The Future of Counterinsurgency and More

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[H/t to Contentions and Internet Haganah]

Max Boot at Contentions writes:

RAND has just come out with an important study of what the U.S. government needs to do to reorient itself for the challenges of waging a global counterinsurgency against Islamist radicals. (For a brief summary, click here.) The abstract lays out the problem succinctly:

“Iraq and Afghanistan have revealed serious shortfalls in the capabilities of the United States to counter insurgency in the Muslim world. Instead of relying predominantly on military occupation, the United States must become more able to bolster the ability of threatened states to win the contest for the support of their people.”

[read the entire article]

Selected RAND Corporation research and commentary on counterinsurgency here.

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Not sure how I missed this item at Internet Haganah. Al Queda of Yemen recently released the first issue of their new magazine. You can view a pdf here. Check out the front cover.

You can also read about the conviction of Emadeddin Muntasser, Samir Almonla and Muhamed Mubayyid, three former officers of Care International, Inc.:

Evidence presented during the 24-day trial proved that the defendants fraudulently used Care International to solicit and obtain tax deductible donations for the purpose of supporting and promoting the mujahideen (Muslim holy warriors) and jihad (violent armed conflict). The evidence demonstrated that from in or about April 1993 to April 2003, MUNTASSER, ALMONLA, and MUBAYYID, concealed the fact that Care International was an outgrowth of and successor to the Al-Kifah Refugee Center (“Al-Kifah”) and was engaged in non-charitable activities involving the solicitation and expenditure of funds to support and promote the mujahideen and jihad from the IRS, FBI, and Immigration and Naturalization Service (now known as Immigration and Customs Enforcement). Further, the government proved that MUNTASSER, AL-MONLA, and MUBAYYID conspired to defraud the United States for the purpose of impeding, impairing, interfering, and obstructing the lawful functions of the Internal Revenue Service in the ascertainment, assessment, and determination of whether Care International qualified and should be designated as a charitable organization pursuant to 26 U.S.C. §501(c)(3) in 1993 and should continue to be accorded that status thereafter.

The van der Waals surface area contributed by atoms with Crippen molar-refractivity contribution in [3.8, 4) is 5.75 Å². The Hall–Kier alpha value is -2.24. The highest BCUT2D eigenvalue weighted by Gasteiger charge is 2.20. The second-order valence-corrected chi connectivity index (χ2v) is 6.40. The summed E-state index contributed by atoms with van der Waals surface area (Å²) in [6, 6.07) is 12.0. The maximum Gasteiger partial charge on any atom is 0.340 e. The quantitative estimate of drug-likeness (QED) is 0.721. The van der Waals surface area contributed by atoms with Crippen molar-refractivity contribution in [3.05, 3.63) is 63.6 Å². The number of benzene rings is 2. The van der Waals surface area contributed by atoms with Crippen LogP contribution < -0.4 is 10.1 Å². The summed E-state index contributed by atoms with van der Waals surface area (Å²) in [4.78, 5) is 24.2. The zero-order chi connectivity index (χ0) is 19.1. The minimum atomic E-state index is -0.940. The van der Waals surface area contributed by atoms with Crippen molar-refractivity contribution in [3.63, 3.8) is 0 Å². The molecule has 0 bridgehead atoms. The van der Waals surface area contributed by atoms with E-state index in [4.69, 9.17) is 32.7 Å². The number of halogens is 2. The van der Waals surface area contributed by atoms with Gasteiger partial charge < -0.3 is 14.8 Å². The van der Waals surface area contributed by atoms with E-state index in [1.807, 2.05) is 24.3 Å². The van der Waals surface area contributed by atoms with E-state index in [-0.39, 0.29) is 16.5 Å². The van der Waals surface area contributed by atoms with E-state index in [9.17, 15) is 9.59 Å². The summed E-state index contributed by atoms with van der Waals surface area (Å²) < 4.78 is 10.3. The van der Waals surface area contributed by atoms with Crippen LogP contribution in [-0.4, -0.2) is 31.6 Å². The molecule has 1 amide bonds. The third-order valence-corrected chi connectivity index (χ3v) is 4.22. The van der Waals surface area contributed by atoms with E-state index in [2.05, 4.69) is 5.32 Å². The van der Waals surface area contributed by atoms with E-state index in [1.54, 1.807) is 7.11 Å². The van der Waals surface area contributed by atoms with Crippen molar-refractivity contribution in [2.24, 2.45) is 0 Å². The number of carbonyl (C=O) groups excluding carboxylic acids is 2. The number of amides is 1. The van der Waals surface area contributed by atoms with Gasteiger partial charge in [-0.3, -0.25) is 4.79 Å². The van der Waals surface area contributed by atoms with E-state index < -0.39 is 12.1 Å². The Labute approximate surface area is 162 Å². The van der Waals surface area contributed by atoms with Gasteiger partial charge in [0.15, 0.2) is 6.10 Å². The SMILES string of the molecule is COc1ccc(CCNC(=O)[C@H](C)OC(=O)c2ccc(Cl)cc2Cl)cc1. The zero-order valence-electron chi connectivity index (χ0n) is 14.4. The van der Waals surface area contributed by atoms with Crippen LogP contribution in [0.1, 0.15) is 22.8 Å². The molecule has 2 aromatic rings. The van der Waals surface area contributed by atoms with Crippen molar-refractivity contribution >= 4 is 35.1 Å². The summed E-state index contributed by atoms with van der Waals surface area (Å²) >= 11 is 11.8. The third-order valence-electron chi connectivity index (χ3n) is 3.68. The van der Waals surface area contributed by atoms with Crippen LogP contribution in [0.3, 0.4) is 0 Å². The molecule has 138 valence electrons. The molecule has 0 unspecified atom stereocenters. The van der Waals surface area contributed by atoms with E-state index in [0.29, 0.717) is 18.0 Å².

Read more at Counter-terrorism Blog.

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